Should I have a business name? I’m stumbling and struggling with how to come up with a name.
A reader in search of a name!
While this question is a condensed version of questions from readers, it represents a fairly frequent issue. It also highlights concerns that are relevant to the Niche Marketing theme for the upcoming Professional Development Seminar at the Seattle SNAG Conference.
PDS speakers include:
Deb Stoner has always chosen to do her work under her own name as her artist identity.
"Why did you choose to operate under a fictitious business name rather than your own name as an artist or maker?"
"How did you pick this particular business name?"
My primary concern with a business name is the difficulty that most people have developing even one artistic identity, let alone two. In most cases, I believe it splits awareness you have built and confuses potential customers or your online network.
It would seem to be a lot more focused to keep one name for your website, email, Facebook, LinkedIn, Flickr, all 2.0 social networking, and online marketing. One name, or a variant of your name, constantly reinforces one singular identity. Repeated consistently at every site helps the one identity to gain recognition.
To add further emphasis to the idea of one name, it is considered a strong marketing advantage to have a singular identity to represent a brand. Examples include Aunt Jemima, Mr. Clean, Dear Abby to Papa John's, or personal testimonials that create intimacy with a brand such as Keira Knightley in advertising for Channel.
Artists already have a name to associate with a product. Why would we dilute this asset by creating a company name?
Here are some practical suggestions about names that may enhance the effectiveness of an identity.
- Is the spelling of the name unique in some way?
- Would your middle name or maiden name create a more unique name?
For example, my mother made up her own spelling for Harriete when I was born. At this point, it works really well to differentiate my Harriete from all more common spellings of Harriet, or Harriette. Look up Harriete on a Google search with an "e" at the end. Tell me what happens.
Think about your identity name carefully. If you are making up your own business name, make it memorable. It seems to me that "Bunny With a Tool Belt" is wacky enough to be memorable. That is good marketing. On the other hand, on her postcard (above right) Hilary Pfeifer did not put her name anywhere on the card. "Bunny with a Tool Belt" is the business identity.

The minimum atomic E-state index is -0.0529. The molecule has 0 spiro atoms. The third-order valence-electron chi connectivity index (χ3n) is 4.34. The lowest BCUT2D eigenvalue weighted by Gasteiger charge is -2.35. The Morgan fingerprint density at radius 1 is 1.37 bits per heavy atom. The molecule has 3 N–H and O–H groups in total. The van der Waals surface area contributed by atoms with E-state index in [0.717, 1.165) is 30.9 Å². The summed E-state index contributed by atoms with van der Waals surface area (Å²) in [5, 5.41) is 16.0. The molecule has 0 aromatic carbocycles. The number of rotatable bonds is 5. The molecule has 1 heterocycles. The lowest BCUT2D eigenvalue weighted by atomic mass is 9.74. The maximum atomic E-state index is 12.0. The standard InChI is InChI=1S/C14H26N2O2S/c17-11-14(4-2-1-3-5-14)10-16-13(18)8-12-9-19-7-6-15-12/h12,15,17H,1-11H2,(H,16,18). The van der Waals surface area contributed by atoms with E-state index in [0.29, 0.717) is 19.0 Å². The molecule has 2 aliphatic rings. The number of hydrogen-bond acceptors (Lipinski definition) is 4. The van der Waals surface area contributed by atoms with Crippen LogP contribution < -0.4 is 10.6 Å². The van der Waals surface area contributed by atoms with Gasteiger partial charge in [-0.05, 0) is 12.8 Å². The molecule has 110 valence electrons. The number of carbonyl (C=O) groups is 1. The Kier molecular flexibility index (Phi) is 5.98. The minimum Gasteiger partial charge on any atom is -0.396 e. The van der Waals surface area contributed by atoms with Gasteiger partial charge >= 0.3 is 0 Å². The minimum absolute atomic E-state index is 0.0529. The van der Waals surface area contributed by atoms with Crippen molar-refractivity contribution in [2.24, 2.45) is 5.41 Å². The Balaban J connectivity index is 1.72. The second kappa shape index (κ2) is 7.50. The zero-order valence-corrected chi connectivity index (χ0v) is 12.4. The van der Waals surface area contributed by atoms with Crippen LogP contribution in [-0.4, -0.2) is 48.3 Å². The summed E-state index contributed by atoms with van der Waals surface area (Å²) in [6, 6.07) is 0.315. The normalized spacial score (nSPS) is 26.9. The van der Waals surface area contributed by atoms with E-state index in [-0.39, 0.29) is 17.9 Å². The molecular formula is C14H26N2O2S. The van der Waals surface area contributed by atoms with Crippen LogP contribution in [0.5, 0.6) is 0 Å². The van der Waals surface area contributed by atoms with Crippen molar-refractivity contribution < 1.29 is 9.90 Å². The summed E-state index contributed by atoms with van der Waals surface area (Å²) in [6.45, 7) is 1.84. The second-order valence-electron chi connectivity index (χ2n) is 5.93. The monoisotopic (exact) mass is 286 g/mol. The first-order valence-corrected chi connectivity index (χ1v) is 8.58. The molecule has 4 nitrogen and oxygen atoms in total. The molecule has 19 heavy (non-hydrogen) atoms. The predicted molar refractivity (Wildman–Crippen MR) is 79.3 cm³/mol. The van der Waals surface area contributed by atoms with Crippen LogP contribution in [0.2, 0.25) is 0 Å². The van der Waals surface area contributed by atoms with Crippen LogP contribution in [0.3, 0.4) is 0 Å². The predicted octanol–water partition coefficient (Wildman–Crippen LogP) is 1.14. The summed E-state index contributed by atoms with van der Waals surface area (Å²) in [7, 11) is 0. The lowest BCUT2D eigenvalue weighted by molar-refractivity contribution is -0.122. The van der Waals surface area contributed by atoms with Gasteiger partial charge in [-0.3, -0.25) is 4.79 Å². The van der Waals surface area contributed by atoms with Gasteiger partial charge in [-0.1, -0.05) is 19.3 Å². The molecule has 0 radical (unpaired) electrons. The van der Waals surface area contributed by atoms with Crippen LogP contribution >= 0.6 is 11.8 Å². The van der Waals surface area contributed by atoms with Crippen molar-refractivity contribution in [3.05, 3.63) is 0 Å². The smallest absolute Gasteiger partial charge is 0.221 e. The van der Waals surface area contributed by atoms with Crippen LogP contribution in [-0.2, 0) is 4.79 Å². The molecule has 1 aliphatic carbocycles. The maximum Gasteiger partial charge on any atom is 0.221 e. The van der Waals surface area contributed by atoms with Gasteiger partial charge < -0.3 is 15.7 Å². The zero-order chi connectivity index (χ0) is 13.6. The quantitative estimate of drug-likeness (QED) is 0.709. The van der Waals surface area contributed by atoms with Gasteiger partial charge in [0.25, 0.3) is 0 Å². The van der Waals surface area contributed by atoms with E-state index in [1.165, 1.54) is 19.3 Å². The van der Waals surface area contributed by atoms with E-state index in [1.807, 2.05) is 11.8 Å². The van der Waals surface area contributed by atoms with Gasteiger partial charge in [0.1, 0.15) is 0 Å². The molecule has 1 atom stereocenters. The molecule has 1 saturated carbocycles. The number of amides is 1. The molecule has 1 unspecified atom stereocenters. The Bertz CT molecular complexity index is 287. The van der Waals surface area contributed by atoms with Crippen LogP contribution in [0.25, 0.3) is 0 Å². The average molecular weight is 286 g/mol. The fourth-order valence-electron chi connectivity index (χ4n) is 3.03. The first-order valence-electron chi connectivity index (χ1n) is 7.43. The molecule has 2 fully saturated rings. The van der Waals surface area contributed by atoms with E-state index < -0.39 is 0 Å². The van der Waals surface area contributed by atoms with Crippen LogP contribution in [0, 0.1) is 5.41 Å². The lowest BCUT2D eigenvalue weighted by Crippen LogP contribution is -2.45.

I admit to being confused by this approach. All the name recognition gained for either your business or your own name doesn't really benefit the other...unless you market them together.
PRACTICAL CONSIDERATIONS FOR YOUR BUSINESS NAME should avoid using a term in your business name that has many other associations. Ironically, "reware" (used by emiko oye for her website and business identity) has many other search results (shown to the left) from reware clothing, to a reware business for solar bags, solar backpacks, computer parts, and software. Starting out with a business name with many other search associations just makes it harder to stand out as a singular identity in any niche market for your business. (Try typing in Reware in an image search to see what happens.)
If there is a list of competitors with the same or similar business names, it is hard to get a top search engine ranking for your business.
So in summary, I'd suggest working with your own name and making it distinctive and memorable.
What is your solution to this dilemma and why? I'd like to hear what the readers of ASK Harriete have to say to add insight to this issue. What are the search results for your name, business name, and website? Are you Lost or Found?
Future posts will be about tag lines and improving SEO for your images and website with easy suggestions.
This post was updated on January 27, 2022.